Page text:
We all have that one piece that we will always treasure. It’s a ring, or a brooch, or some other bauble that was gifted to us, one that we inherited, or a souvenir from a special place. We keep it tucked away safe in our jewelry boxes, and pull it out when we feel sentimental or when we need a little bit of connection. It is a link to our past, the catalyst for a memory. What makes it precious is not necessarily the dollar value, but the story. From my own personal experience as both a jewelry owner and a jeweler, I know this is true.
As a maker, I hear the stories first. Warm, sad, celebratory, caring, and humorous — the tales are human emotion needing a new presentation. It’s not fantasy, or spectacular fiction. For me, it’s beautiful prose, waiting to be translated into precious metals. Told with the help of tools, yes, but delivered with all the emotion and life experience the artist can bring to the project. A funny travel story, a sweet sentiment, an interesting material source, a fascinating factoid, a curious custom request, an emotional, heartfelt commission –I’ve been lucky to have had all of these “stories” behind pieces I have made, and these are the ones that stay with me.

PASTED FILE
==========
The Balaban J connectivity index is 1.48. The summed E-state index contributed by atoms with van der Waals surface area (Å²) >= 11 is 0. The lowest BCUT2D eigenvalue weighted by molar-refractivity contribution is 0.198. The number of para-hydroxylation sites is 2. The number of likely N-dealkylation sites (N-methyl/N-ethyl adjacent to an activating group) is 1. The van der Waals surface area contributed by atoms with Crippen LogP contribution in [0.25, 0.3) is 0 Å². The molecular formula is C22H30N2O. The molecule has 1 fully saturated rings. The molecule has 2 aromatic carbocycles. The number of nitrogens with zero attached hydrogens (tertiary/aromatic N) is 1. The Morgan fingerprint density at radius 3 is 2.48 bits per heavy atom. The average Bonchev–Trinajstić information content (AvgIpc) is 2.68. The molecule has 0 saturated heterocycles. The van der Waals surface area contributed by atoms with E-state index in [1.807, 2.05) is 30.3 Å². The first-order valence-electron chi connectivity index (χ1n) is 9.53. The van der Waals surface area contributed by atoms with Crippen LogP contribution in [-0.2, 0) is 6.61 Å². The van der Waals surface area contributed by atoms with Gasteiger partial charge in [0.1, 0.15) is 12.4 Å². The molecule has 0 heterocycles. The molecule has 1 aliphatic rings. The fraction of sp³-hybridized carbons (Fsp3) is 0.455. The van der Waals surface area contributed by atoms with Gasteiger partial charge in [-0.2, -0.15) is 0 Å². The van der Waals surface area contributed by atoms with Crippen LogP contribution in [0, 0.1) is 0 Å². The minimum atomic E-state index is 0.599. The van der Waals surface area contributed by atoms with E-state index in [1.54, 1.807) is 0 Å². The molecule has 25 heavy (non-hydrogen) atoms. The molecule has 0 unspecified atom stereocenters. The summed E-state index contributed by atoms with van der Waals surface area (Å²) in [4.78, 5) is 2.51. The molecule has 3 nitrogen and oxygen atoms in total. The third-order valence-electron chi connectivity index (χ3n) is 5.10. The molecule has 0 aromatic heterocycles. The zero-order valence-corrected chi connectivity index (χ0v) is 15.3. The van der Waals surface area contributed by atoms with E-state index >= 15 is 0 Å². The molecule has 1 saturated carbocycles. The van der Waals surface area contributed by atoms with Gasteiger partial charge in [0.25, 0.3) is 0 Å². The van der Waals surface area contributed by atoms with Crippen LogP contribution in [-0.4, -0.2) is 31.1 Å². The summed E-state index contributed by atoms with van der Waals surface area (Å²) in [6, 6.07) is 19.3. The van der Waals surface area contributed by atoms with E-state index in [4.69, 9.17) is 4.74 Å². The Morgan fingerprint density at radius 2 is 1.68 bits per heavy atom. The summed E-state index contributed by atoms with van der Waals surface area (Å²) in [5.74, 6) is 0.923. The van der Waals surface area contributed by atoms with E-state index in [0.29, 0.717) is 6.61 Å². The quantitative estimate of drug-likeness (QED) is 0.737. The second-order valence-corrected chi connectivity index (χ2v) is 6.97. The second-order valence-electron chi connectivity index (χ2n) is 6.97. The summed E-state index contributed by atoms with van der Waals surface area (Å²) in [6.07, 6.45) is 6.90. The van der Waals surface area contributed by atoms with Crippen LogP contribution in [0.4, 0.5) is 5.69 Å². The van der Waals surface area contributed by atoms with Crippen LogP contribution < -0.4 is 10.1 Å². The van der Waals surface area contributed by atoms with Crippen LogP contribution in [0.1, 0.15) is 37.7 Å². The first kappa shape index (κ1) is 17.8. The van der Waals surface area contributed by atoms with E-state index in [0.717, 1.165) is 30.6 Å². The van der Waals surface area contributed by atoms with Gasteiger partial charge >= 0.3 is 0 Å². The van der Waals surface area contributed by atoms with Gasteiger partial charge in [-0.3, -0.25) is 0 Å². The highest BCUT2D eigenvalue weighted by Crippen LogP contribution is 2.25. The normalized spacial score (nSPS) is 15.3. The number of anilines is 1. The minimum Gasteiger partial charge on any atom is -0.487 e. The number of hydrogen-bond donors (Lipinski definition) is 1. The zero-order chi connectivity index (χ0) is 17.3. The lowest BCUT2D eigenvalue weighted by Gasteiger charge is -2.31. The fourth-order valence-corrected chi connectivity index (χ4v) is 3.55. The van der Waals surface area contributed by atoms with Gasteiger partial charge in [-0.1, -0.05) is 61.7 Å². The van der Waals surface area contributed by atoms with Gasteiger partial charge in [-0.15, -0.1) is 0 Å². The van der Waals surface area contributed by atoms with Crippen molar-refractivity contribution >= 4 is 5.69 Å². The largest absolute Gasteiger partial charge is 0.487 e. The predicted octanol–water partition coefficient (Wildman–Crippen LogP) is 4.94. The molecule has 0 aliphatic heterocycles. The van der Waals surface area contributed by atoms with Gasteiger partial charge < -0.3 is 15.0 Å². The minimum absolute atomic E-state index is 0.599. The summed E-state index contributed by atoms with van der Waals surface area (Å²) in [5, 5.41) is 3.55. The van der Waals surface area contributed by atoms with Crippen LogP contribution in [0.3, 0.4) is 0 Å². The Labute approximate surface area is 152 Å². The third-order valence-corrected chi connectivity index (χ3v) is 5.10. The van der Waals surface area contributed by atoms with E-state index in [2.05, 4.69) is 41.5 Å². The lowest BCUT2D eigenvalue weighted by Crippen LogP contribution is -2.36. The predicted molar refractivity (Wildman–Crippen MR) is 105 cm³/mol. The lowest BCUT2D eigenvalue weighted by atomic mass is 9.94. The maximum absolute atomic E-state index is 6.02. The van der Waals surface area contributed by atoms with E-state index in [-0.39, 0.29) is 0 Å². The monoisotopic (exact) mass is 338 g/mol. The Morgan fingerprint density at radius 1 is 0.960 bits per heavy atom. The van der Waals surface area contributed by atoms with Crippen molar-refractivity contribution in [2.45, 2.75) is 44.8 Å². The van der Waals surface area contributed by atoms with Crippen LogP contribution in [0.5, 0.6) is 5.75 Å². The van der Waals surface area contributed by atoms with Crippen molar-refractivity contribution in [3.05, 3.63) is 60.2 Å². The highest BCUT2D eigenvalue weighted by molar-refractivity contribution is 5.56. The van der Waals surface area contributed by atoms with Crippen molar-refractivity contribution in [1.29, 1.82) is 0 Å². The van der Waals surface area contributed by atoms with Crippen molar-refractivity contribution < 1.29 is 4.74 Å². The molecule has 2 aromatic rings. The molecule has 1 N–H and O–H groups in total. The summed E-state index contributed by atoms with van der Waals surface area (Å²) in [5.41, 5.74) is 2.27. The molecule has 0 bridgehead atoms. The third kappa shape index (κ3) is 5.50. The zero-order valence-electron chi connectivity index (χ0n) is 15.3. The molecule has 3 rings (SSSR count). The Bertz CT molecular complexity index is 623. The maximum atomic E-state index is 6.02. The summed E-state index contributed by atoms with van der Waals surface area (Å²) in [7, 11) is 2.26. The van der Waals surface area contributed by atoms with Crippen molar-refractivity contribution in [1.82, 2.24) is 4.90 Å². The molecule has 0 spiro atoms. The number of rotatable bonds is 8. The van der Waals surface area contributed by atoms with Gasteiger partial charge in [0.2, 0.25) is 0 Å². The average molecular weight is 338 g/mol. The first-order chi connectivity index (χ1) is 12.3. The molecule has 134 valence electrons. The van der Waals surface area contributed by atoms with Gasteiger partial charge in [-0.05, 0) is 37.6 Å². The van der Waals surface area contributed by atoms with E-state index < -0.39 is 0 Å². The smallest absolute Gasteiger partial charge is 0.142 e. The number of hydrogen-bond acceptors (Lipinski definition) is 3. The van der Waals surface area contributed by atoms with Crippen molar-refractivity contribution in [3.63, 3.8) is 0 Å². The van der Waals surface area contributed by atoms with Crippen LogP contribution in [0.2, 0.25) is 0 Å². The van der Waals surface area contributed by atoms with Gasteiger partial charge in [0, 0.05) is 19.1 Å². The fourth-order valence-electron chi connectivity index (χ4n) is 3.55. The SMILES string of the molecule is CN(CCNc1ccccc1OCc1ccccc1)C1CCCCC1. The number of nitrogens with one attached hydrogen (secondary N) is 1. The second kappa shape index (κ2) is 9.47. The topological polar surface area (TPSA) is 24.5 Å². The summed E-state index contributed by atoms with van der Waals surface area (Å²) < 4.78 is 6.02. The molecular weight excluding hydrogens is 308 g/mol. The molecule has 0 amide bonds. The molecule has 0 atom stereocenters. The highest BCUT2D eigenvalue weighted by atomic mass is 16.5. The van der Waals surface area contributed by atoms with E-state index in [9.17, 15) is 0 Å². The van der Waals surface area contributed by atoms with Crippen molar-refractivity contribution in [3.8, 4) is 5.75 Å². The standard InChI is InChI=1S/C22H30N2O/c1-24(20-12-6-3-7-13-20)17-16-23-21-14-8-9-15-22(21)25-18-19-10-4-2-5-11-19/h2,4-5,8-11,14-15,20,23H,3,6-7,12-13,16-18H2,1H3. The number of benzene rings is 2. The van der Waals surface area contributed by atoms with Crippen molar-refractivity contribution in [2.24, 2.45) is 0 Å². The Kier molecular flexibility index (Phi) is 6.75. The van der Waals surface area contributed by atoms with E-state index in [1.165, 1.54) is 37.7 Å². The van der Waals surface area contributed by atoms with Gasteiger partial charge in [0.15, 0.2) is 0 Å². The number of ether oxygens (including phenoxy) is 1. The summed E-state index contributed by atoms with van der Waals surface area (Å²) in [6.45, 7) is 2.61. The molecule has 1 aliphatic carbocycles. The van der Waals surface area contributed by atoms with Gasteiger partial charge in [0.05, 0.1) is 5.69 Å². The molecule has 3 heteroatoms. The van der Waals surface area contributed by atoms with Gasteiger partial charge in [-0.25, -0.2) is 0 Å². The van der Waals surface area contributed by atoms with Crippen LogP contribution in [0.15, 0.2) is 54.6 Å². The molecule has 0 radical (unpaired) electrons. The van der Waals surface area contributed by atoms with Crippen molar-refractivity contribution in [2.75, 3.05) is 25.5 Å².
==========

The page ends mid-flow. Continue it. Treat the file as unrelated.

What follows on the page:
From my personal jewelry box, the items I hold close are the things that belonged to my grandmothers, the pieces my parents gave to me when I was way too young to take good care of them (of course I was thrilled to receive those pieces at the time, which include a pearl ring, and a name plate bracelet), the necklaces my husband has given to me, and the things I bought on a trip around the world.
I recently wrote the story of a bracelet I purchased at a pre-dawn, high-altitude craft bazaar that I stumbled upon in the Himalayas. It’s over on My Life in Jewels, a blog that tells the stories of what lies in our jewelry boxes. I love the concept of a whole site dedicated to these tales, because we all have pieces we hold close to our hearts. From fancy family heirlooms to precious macaroni necklaces, each piece is equal in emotional value because of its history.
I’m willing to bet you have a jewelry story or two to share. Please do!